Thursday, 29 November 2012


As promised, here is the first bird post about one of our commonest british birds, the blackbird.  Although it is often seen in gardens, it's probably because it thinks our gardens are woodlands. 

John Sheppard, Sulgrave Village website
 Only the male is black and he has a bright yellow bill and a yellow ring round his eye.  The female is better camouflaged for sitting secretly on the eggs in the nest.  You can see that blackbirds are in the thrush family.
from the RSPB website
Blackbirds eat worms, grubs and insects and also berries and fallen apples in autumn and winter.  They are successful because they are so adaptable.

The song is very fluty and attractive.  Brett Westwood (see link on right) says their contralto song is at its best on mild spring evenings. 

At sunset on summer evenings, and even now in November,  you can hear several birds with their contact call "pik", repeated at intervals.  I was hearing them in Filnore Woods this week.  The more alarmed they get, the faster the "piks" come.  And when they are really upset there is an accelerating machine gun shriek "pik-pik-pi-pi-pi-pi-pi-PI-PI-pi-pi".

Monday, 26 November 2012

Bird survey results

Here you can see an alphabetical list of birds observed in or above Filnore Woods. 
Many thanks to Rob Collis for conducting surveys and compiling this list.
You can see that some birds are always with us such as Blackbirds, Blue Tits, Crows, Lesser Black-backed Gulls and Wood Pigeons, 
Blue tit
while others have been seen or heard only once, for example Yellowhammer, Spotted Flycatcher, Heron and Coal Tit. 
By surveying each month we can see when birds come and go.  Fieldfares and Redwings are only with us in the winter while Willow Warblers and Whitethroats are summer birds. 
Whitethroat singing
Over the years we will be able to see if numbers are going up or down.
 A feature on each of these 44 birds will follow on the blog in coming months.
Bird photos are not taken by me.

Friday, 23 November 2012

Commemorative lime trees

In 2002 three small-leaved limes (Tilia cordata) were planted at the top of the pylon field near what is now post 3. 

Jerry watches anxiously while Allan hammers in a tree stake.  Sandi Shallcross with a spade, stands ready to plant
They were to commemorate:
(1) the 750th anniversary of Thornbury's Town Charter, granted by King Henry III in 1252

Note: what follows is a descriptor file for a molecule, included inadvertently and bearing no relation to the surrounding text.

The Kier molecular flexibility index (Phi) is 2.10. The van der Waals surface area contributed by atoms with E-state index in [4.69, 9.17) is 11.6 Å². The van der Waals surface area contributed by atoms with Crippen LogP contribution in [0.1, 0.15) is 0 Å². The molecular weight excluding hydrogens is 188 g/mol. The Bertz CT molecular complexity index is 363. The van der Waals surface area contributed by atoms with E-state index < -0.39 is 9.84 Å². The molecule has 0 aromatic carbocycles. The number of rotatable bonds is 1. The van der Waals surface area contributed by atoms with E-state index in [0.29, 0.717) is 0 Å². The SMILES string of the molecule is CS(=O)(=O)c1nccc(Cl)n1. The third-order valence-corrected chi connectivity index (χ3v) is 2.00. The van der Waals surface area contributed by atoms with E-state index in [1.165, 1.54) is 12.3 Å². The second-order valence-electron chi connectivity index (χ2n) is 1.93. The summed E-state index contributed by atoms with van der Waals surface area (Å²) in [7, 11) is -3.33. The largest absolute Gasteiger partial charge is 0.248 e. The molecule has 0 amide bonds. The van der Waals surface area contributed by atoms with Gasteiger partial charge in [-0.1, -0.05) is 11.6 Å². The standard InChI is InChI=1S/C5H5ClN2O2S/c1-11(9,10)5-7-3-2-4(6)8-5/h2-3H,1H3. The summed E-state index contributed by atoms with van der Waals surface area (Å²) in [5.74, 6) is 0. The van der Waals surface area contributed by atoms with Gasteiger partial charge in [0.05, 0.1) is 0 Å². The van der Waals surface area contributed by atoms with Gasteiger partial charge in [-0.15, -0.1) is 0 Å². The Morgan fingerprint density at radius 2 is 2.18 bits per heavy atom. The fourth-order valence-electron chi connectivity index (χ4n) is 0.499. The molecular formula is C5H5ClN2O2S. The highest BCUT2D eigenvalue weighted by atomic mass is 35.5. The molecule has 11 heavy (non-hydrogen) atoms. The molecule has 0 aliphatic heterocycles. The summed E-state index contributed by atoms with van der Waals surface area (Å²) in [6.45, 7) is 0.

(2) the 50th anniversary of the current Queen's accession to the throne
and (3) the life of the Queen mother who had died that year.

The trees have suffered a few setbacks from competing vegetation, munching insects and even attacks by sharp-toothed dogs.  Nevertheless they have survived and are now revealed again since their enveloping blanket of brambles has been cut back

This is the central one of the three.  It looks a bit more impressive with its leaves on so I'll post another picture next summer.

Tuesday, 20 November 2012

Autumn sunshine

November can be beautifully sunny and on the Sunday before last, our work party was blessed with such a day.

Nine volunteers turned up and did clearing work by the comemmorative limes (more in my next posting), at the viewpoint, and at the old ruined cowshed.

Although it was sunny, the brambles were still
a bit too wet to burn.  This is a task waiting for a future work party

Saturday, 17 November 2012

Autumn colour mystery

In the misty moisty days of November, there is still a lot of colour in the wild.  This is a patch of blackthorn. The yellow leaves contrast strikingly with the rusty brown oak leaves and the silhouettes of the trees behind.
But here's a strange thing:  in the misty photo above, the blackthorn on the right has yellow leaves, while on the left the leaves are green with a tinge of brown.  The same plant but completely different colours.  And so too with the brambles.
Some of them are bronzy red while others are still green and growing.

Wednesday, 14 November 2012

Flowers in November

November starts off with glorious autumn colour but wet days can feel a bit gloomy in this month.  Birds are quiet, except for corvids, insects are mostly in their winter quarters or dead from the cold, and the plants are looking a little tired.

But fortunately, even now, there are wild flowers to enjoy.  This week I found a late ragwort still providing pollen for any surviving insects.

White dead nettles still in flower

And good old hogweed which seems to be in flower all through the year.

Monday, 5 November 2012

Winter thrushes - grey and orange

If you see a flock of thrushes eating rowan berries or fallen apples, look out for grey headed fieldfares, and redwings with a rusty orange flash of colour under their wings.

Both species of birds spend summer in northern Europe - Scandinavia and Russia, but when winter comes they move south and are quite common in Britain. 
Fieldfares are quite big for thrushes with very spotty fronts and a rusty tinge on their chests. They look rather smart with their grey heads and rumps, black tails and brown backs.

Redwings are smaller, shyer and a bit more homely with streaky spots on their tums and white stripes above and below their eyes. 

When they fly off, the rusty orange under their wings is surprisingly bright and is what gives them their name, whereas the fieldfare has white 'armpits'.

Redwing                                       Fieldfare